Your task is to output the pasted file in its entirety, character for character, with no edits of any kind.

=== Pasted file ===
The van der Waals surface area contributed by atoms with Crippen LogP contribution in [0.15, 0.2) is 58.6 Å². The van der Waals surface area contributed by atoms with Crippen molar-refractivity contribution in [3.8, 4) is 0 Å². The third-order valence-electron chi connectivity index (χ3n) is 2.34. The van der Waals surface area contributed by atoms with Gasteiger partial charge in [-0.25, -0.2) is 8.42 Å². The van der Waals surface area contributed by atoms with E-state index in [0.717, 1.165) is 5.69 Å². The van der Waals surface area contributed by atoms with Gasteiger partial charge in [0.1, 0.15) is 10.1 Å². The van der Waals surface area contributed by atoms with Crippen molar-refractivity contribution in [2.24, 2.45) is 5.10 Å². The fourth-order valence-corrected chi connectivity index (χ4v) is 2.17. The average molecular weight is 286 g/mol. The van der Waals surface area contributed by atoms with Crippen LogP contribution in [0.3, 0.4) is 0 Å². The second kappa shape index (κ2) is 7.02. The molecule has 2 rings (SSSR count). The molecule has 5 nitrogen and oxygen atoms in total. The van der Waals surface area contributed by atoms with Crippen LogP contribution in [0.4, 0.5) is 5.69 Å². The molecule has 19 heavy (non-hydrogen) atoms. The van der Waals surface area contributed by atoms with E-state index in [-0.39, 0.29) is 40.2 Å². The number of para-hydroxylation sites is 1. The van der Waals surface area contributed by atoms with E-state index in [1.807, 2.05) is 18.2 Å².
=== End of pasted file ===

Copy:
The van der Waals surface area contributed by atoms with Crippen LogP contribution in [0.15, 0.2) is 58.6 Å². The van der Waals surface area contributed by atoms with Crippen molar-refractivity contribution in [3.8, 4) is 0 Å². The third-order valence-electron chi connectivity index (χ3n) is 2.34. The van der Waals surface area contributed by atoms with Gasteiger partial charge in [-0.25, -0.2) is 8.42 Å². The van der Waals surface area contributed by atoms with E-state index in [0.717, 1.165) is 5.69 Å². The van der Waals surface area contributed by atoms with Gasteiger partial charge in [0.1, 0.15) is 10.1 Å². The van der Waals surface area contributed by atoms with Crippen molar-refractivity contribution in [2.24, 2.45) is 5.10 Å². The fourth-order valence-corrected chi connectivity index (χ4v) is 2.17. The average molecular weight is 286 g/mol. The van der Waals surface area contributed by atoms with Crippen LogP contribution in [0.3, 0.4) is 0 Å². The second kappa shape index (κ2) is 7.02. The molecule has 2 rings (SSSR count). The molecule has 5 nitrogen and oxygen atoms in total. The van der Waals surface area contributed by atoms with Crippen LogP contribution in [0.4, 0.5) is 5.69 Å². The molecule has 19 heavy (non-hydrogen) atoms. The van der Waals surface area contributed by atoms with E-state index in [-0.39, 0.29) is 40.2 Å². The number of para-hydroxylation sites is 1. The van der Waals surface area contributed by atoms with E-state index in [1.807, 2.05) is 18.2 Å².